If you look deeply into anti-climate change efforts, you'll find the majority of scientists or writers involved have little to no background in climate science. They are mostly scientists working outside their area of expertise and being funded by ExxonMobile to manufacture uncertainty on climate science, or by conservative billionaires who donated more than $120 million to fund anti-climate change think tanks from 2002-2010.

What About Climategate? 

In November 2009, hackers broke into a server at the Climate Research Institute at the University of East Anglia and stole thousands of emails and computer files. These emails were then posted by skeptics who alleged that climate scientists were manipulating data in order to boost their results and quiet skeptics.

The real climategate? It was all a manufactured crisis. Since 2009, 8 independent commissions (both US and UK) have reviewed the files and email exchanges, finding "no evidence of fraud of misconduct".  Many scientists have concluded that the emails were purposefully taken out of context to manufacture doubt about the consensus on climate change ahead of the Copenhagen conference on climate change in December of 2009.

The Consequences of Inaction

We are in trouble, big trouble, and the math is stacked against us. In this fantastic Rolling Stone article from 2012, "Global Warming's Terrifying New Math", Bill Mckibben breaks down what we are up against with three numbers, 2 degrees, 565 gigatons, and 2.765 gigatons. 

Most scientists agree that we need to avoid more that a 2 degrees Celsius rise in temperature to avoid global catastrophe. We can burn about 565 more gigatons of carbon dioxide  into the atmosphere and still stay below that target. Problem is, we've got 2,765 gigatons of carbon dioxide we plan to burn in the form of oil, gas and coal reserves. As the article says, "We have five times as much oil and coal and gas on the books as climate scientists think is safe to burn. We'd have to keep 80 percent of those reserves locked away underground to avoid that fate."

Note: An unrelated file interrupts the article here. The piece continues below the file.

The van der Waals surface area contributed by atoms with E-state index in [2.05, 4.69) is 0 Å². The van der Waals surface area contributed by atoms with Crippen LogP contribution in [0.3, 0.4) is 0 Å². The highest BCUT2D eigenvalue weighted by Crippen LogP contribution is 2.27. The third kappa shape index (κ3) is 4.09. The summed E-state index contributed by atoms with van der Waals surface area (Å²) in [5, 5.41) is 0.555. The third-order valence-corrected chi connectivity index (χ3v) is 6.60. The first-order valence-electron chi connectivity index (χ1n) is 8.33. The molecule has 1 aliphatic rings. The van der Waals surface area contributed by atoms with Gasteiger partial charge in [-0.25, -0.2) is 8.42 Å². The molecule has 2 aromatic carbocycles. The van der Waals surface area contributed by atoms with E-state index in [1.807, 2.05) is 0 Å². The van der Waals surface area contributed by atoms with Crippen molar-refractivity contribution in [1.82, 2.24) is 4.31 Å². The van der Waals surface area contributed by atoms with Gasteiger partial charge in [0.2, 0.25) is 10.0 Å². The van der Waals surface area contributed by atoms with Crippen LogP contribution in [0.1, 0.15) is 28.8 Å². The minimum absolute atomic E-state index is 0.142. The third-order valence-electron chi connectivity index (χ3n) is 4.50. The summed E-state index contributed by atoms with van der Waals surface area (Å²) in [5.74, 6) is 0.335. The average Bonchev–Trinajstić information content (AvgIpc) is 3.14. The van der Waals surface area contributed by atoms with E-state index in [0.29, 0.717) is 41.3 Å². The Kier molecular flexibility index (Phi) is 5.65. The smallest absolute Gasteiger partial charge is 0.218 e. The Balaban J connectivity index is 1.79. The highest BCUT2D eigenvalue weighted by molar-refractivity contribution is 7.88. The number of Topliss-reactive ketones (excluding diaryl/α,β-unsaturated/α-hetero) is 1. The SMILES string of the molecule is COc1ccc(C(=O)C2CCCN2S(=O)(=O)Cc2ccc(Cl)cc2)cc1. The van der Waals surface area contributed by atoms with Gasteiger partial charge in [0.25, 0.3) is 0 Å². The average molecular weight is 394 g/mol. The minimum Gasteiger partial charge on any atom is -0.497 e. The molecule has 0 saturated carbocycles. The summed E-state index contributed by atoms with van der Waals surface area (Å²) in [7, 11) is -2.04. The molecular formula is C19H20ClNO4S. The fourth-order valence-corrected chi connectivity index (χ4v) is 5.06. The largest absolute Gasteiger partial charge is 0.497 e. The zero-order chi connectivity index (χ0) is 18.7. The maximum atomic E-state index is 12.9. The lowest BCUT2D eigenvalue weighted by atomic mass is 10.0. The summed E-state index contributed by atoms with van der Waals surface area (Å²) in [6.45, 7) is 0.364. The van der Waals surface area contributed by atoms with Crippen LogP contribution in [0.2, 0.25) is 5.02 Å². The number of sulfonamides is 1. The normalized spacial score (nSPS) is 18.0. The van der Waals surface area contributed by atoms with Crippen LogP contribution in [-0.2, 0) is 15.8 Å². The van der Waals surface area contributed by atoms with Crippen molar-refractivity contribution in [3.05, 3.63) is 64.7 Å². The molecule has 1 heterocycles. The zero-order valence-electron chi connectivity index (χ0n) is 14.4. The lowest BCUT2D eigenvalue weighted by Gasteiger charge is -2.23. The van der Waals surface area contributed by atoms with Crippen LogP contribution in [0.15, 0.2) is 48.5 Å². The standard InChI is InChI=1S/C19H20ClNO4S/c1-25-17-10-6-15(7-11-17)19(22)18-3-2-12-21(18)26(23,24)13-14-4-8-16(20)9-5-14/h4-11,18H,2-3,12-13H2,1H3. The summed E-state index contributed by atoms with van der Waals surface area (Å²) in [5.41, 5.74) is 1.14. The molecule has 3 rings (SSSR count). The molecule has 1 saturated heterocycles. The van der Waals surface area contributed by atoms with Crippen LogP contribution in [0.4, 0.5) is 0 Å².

That's the challenge. Not only do we have to completely switch to renewable energy, we also have to leave trillions of dollars worth of fossil fuels in the ground, untouched. Sound challenging enough?

What happens if we rise 2 degrees, or more than two degrees? We don't know exactly, but it's not looking good. The article provides some context, saying 

"So far, we've raised the average temperature of the planet just under 0.8 degrees Celsius, and that has caused far more damage than most scientists expected. (A third of summer sea ice in the Arctic is gone, the oceans are 30 percent more acidic, and since warm air holds more water vapor than cold, the atmosphere over the oceans is a shocking five percent wetter, loading the dice for devastating floods.)"

Climate change is real, and let's start doing something about it. 


Want to read more? 

Kurt Berning

Seize the Day
Hug the Rhino

Cheers again to Dr. Kolmes at the University of Portland for some great information on this topic, to Justin Koufopoulos for the Rolling Stones article, and to Larry Bell for being such an easy target.